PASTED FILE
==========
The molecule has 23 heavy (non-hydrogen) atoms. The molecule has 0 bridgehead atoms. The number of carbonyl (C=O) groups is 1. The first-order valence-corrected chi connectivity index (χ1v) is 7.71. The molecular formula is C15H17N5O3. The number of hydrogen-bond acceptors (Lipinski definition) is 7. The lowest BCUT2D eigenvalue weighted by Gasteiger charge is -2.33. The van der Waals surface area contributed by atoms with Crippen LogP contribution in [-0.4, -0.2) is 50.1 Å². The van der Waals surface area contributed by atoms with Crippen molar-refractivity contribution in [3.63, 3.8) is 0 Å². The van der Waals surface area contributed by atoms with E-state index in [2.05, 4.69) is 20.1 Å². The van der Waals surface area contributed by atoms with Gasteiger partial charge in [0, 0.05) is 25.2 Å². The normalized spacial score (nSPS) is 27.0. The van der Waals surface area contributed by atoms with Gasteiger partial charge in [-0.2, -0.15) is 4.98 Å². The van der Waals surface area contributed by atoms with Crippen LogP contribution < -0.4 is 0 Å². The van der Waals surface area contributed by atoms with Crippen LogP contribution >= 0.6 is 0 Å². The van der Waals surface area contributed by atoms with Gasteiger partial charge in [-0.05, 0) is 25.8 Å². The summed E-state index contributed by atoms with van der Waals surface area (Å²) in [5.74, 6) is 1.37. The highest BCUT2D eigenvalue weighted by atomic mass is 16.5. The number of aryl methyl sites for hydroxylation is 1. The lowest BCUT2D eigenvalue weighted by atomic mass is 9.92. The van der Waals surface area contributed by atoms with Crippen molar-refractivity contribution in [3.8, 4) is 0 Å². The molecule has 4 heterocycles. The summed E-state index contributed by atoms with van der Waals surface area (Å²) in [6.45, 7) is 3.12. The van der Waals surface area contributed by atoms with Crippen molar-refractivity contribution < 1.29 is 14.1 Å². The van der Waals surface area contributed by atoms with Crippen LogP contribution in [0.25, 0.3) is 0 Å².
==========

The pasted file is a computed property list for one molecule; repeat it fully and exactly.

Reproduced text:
The molecule has 23 heavy (non-hydrogen) atoms. The molecule has 0 bridgehead atoms. The number of carbonyl (C=O) groups is 1. The first-order valence-corrected chi connectivity index (χ1v) is 7.71. The molecular formula is C15H17N5O3. The number of hydrogen-bond acceptors (Lipinski definition) is 7. The lowest BCUT2D eigenvalue weighted by Gasteiger charge is -2.33. The van der Waals surface area contributed by atoms with Crippen LogP contribution in [-0.4, -0.2) is 50.1 Å². The van der Waals surface area contributed by atoms with Crippen molar-refractivity contribution in [3.63, 3.8) is 0 Å². The van der Waals surface area contributed by atoms with E-state index in [2.05, 4.69) is 20.1 Å². The van der Waals surface area contributed by atoms with Gasteiger partial charge in [0, 0.05) is 25.2 Å². The normalized spacial score (nSPS) is 27.0. The van der Waals surface area contributed by atoms with Gasteiger partial charge in [-0.2, -0.15) is 4.98 Å². The van der Waals surface area contributed by atoms with Crippen LogP contribution < -0.4 is 0 Å². The van der Waals surface area contributed by atoms with Crippen LogP contribution >= 0.6 is 0 Å². The van der Waals surface area contributed by atoms with Gasteiger partial charge in [-0.05, 0) is 25.8 Å². The summed E-state index contributed by atoms with van der Waals surface area (Å²) in [5.74, 6) is 1.37. The highest BCUT2D eigenvalue weighted by atomic mass is 16.5. The number of aryl methyl sites for hydroxylation is 1. The lowest BCUT2D eigenvalue weighted by atomic mass is 9.92. The van der Waals surface area contributed by atoms with Crippen molar-refractivity contribution in [3.8, 4) is 0 Å². The molecule has 4 heterocycles. The summed E-state index contributed by atoms with van der Waals surface area (Å²) in [6.45, 7) is 3.12. The van der Waals surface area contributed by atoms with Crippen molar-refractivity contribution < 1.29 is 14.1 Å². The van der Waals surface area contributed by atoms with Crippen LogP contribution in [0.25, 0.3) is 0 Å².